The step-walking wheelchair
Published: 14 Jan 2013
Though it is an essential piece of equipment for its users, the traditional wheelchair has one major disadvantage which is its inability to negotiate raised objects like steps and kerbs.
This means that if you lack the considerable upper body strength needed to ‘muscle’ a wheelchair over such an obstacle, you are left either having to seek help or to find an alternative route.
However, mechanical engineers at Japan's Chiba Institute of Technology may now be on the way to providing a workable solution that overcomes this problem – a robot wheelchair that has the capacity to ‘walk up’ steps and to cross uneven and angled surfaces safely and securely.
Not surprisingly, this step-walking wheelchair has been hailed possibly the most significant innovation since the introduction of the first electric wheelchair.
Given the complexity of the task involved, the robot wheelchair is far chunkier than a standard chair and doesn’t have the standard configuration of a large back wheel and smaller front.
Instead, its four wheels are the same size with each mounted at the end of one of two independent axles. Both of these can swivel through ninety degrees so that when all the wheels are aligned the chair can effectively change direction by rotating on the spot.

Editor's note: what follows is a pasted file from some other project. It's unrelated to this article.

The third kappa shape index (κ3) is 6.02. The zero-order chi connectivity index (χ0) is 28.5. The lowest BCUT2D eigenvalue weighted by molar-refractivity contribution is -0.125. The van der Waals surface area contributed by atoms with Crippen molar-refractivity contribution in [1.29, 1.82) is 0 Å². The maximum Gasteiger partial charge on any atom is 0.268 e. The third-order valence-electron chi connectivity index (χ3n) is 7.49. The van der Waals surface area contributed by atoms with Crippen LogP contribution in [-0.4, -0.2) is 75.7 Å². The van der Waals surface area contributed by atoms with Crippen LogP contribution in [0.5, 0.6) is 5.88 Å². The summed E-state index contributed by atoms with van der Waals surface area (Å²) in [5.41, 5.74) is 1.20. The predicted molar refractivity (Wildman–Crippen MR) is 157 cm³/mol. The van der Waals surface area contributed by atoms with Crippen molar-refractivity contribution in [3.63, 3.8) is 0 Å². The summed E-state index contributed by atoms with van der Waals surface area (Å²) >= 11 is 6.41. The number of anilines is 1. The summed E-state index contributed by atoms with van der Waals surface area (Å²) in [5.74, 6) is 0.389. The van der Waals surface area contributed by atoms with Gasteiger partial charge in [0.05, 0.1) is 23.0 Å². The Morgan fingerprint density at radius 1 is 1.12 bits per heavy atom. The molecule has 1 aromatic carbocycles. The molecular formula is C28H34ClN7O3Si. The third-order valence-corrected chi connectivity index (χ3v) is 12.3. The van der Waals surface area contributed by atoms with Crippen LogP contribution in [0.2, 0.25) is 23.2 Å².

To work its ‘walking magic’, the robot chair uses sensors to take in information about its immediate surroundings. Then using this data, the wheelchair automatically changes the relative heights of each wheel, lifting each in turn over the obstacle in its path. The user is not involved in this process at all but just keeps the wheelchair heading in the chosen direction using a joystick.
As the wheelchair moves, its seat continually adjusts its position to remain level even when travelling on sloping surfaces.
At this stage of its development, the robot chair is rather slow and awkward in its movements, but in future the Chiba team are looking to improve their prototype by increasing the speed at which it can climb. They are also aiming to create a more streamlined version that will make it easier for the chair to manoeuvre and access tight spaces.
Elsewhere in Japan, a team of engineers at Kyoto University have unveiled another wheelchair design that they are calling a Personal Mobile Vehicle. Unlike the robot chair, this not only has large wheels to go forward and backwards but 32 smaller inner rollers that allow it to travel diagonally. This means that there is no need for the chair to swivel in order to move left or right, a major advantage where space is at a premium.
With a history stretching back 400 years to the first known wheelchair in 1595, the stair climbing wheelchair and its like are heralding a new era of freedom for their users that can only make life easier.
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